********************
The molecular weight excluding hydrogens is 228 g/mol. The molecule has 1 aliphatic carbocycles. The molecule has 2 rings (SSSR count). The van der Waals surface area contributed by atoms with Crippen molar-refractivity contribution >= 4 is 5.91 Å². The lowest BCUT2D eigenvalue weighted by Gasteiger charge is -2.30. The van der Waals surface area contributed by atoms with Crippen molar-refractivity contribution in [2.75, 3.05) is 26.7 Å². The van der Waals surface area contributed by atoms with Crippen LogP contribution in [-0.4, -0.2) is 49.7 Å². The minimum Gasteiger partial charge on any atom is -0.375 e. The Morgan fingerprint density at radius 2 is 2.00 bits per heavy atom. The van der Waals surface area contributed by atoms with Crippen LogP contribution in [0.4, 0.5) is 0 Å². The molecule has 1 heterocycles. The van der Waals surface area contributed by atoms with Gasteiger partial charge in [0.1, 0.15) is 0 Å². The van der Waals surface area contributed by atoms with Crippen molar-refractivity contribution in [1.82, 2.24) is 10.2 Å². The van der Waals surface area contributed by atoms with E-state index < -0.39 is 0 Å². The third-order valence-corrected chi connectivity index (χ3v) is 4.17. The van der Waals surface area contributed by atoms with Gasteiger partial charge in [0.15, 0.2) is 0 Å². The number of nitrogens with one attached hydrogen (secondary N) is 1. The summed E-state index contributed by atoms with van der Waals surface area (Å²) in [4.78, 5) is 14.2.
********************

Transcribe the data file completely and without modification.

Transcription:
The molecular weight excluding hydrogens is 228 g/mol. The molecule has 1 aliphatic carbocycles. The molecule has 2 rings (SSSR count). The van der Waals surface area contributed by atoms with Crippen molar-refractivity contribution >= 4 is 5.91 Å². The lowest BCUT2D eigenvalue weighted by Gasteiger charge is -2.30. The van der Waals surface area contributed by atoms with Crippen molar-refractivity contribution in [2.75, 3.05) is 26.7 Å². The van der Waals surface area contributed by atoms with Crippen LogP contribution in [-0.4, -0.2) is 49.7 Å². The minimum Gasteiger partial charge on any atom is -0.375 e. The Morgan fingerprint density at radius 2 is 2.00 bits per heavy atom. The van der Waals surface area contributed by atoms with Crippen LogP contribution in [0.4, 0.5) is 0 Å². The molecule has 1 heterocycles. The van der Waals surface area contributed by atoms with Gasteiger partial charge in [0.1, 0.15) is 0 Å². The van der Waals surface area contributed by atoms with Crippen molar-refractivity contribution in [1.82, 2.24) is 10.2 Å². The van der Waals surface area contributed by atoms with E-state index < -0.39 is 0 Å². The third-order valence-corrected chi connectivity index (χ3v) is 4.17. The van der Waals surface area contributed by atoms with Gasteiger partial charge in [0.15, 0.2) is 0 Å². The number of nitrogens with one attached hydrogen (secondary N) is 1. The summed E-state index contributed by atoms with van der Waals surface area (Å²) in [4.78, 5) is 14.2.